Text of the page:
Some cases, v4, it actually has been shut off and v6 only is fully functional. As a member, continue to push that to help people understand the advantages.

The RIR takes all of our successes and promotes those advantages through information and education, but the RIR also has to act as a neutral register because it’s not up to the RIR to mandate how the members should allocate capital and operate their network.

And it’s up to the members to determine the approach that best works for their individual needs and on what timelines.

But the RIRs should also make v6 effortless to obtain and should always be reviewing their policies and fee schedules that create any resistance. And they would want to eliminate that to make the members obtaining v6 resources effortless.

John Curran: Got it, very good.

I’m going to move on to the next question. Again, these are the questions submitted by the community and then ranked by the community.

The next question is: In your view – I’m going to ask this to Dan since we’re already working with you, Dan – in your view, how important is Internet industry experience to serving on the ARIN Board?

Dan Alexander: I think it’s extremely important, but you also want balance and desire. You wouldn’t want a Board of all accountants just like you wouldn’t want a Board of all engineers.

You want a range of expertise and opinions. Each election cycle is different. And you have to look at the makeup of the current Board, who is on the slate, and what skill sets would provide the best balance for the Board.

I think this is where I think where my industry experience is important in this cycle, along with my temperament, my success with v6, and my continued desire to do the work.

John Curran: Very good. Moving back across the panel. Tina, you’re next.

The question is: In your view, how important is industry experience to serving on the ARIN Board?

Tina Morris: I agree with Dan in most part; we can’t have everybody be technical or everybody be a special niche. We do need a balance. However, we do – I think I provide technical insight that the average person doesn’t have in regards to the transfer market and RPKI.

You need people that can bring real-world experience to that boardroom when you’re making choices. When you don’t know how they’re actually going to impact your customers, it is good to have somebody with that perspective.

For example, when we’re trying to push RPKI adoption – RPKI adoption, we consider it critical. But we’re getting pushback from our customers that ARIN’s operational stability isn’t reliable enough to put critical infrastructure on.

The Board needs to know that. They need to understand that and they need to make changes to fix that. And without people with real-world experience, you won’t have that in that room.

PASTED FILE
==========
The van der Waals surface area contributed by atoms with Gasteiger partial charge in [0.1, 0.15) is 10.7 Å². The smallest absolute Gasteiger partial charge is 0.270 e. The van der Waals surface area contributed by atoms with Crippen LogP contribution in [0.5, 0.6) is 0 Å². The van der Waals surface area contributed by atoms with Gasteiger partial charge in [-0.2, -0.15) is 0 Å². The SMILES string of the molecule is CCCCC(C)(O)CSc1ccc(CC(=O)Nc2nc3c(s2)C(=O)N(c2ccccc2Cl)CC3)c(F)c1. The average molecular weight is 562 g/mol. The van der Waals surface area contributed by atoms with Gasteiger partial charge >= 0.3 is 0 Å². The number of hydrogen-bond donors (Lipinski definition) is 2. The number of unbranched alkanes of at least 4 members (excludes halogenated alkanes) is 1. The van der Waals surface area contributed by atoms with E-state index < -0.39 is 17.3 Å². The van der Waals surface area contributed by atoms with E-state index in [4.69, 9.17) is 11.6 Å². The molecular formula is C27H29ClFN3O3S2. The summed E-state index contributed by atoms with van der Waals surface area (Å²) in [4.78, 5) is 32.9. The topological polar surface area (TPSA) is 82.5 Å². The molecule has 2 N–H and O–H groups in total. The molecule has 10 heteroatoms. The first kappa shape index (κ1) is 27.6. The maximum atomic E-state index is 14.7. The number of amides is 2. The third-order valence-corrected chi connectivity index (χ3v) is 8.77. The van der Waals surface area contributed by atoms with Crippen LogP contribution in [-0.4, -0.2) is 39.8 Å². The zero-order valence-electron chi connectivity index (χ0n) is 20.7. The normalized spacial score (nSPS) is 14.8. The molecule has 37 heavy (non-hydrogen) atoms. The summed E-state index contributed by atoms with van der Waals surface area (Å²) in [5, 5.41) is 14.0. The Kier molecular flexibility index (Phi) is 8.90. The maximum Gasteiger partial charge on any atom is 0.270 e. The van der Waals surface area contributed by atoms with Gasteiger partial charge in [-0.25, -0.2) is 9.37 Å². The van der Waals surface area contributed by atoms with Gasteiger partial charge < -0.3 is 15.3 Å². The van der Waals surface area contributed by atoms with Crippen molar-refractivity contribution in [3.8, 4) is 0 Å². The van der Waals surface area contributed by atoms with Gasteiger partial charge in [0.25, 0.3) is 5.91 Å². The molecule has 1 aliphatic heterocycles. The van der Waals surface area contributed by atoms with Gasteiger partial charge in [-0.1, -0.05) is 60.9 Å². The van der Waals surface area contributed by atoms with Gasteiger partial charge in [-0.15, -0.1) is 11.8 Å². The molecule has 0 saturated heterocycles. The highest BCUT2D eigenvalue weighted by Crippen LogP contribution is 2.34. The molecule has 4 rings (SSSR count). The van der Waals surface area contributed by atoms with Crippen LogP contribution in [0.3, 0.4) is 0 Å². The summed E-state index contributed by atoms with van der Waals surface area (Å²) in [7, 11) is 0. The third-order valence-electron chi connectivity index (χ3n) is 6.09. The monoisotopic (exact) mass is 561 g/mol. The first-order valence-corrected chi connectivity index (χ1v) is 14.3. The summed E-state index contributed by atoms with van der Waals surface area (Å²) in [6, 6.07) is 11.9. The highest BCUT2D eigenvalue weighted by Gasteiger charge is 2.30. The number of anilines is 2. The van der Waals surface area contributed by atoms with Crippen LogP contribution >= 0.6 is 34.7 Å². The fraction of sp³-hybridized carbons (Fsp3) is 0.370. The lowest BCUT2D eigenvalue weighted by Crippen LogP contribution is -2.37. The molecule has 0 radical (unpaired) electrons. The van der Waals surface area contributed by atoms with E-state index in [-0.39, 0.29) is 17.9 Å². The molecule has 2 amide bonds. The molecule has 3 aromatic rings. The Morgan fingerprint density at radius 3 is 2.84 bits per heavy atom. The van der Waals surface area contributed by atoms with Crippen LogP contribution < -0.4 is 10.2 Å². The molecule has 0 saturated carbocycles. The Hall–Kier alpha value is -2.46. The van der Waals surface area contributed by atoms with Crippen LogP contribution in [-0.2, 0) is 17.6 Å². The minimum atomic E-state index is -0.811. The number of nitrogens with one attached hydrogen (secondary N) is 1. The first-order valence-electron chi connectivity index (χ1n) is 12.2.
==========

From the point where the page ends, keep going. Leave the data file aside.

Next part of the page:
John Curran: Thank you. On to you, Nancy. The question is: In your view, how important is industry experience to serving on the ARIN Board?

Nancy Carter: Similarly to Dan and Tina, I think the Board and its members should have a reasonable amount of digital literacy. But beyond that, the subject area is just one small part of serving on the Board.

Board members should understand governance and bring diversity of thought, experience, backgrounds, and skills to the Board. Diverse Boards are effective Boards.

So “Internet industry experience” is a really broad term. It’s an interesting term. It could encompass a broad range of experience which would, of course, benefit the ARIN Board.

Some other characteristics that would be important include things like eagerness to participate at every meeting, willingness to prepare ahead for meetings, enthusiastic participation on committees, understanding fiduciary responsibility, ability to think strategically and stay out of the operations of the organization, and then finally the ability to apply sound business judgment.

John Curran: Very good. I’ll now move on – moving into more exciting territory. We’re going to move to the next question.

And I’ll continue at this end of the panel. I’ll continue with you, Nancy.

Nancy, do you believe that term limits should apply to ARIN Trustees?

Nancy Carter: Yes, I do. I believe term limits are important and they should apply to ARIN Trustees. Term limits enable the organization to continue to grow and evolve by adding new skills and new ideas to the Board at regular intervals and I think that’s important.

Term limits should be structured, though, and appropriately implemented and managed to ensure continuity of trustees and to make sure that we don’t, for instance, see a significant brain drain in any particular year.

An important responsibility that we have as Trustees is to ensure that we have developed effective Board succession plans; to manage orderly succession for positions such as Chair, Vice Chair, and Treasurer; and balancing that continuity and evolution needs to be carefully managed. And one way to do that is through the use of term limits.

John Curran: Excellent. Moving back up the panel, Tina, the question is to you. Do you believe that term limits should apply to the ARIN Trustees?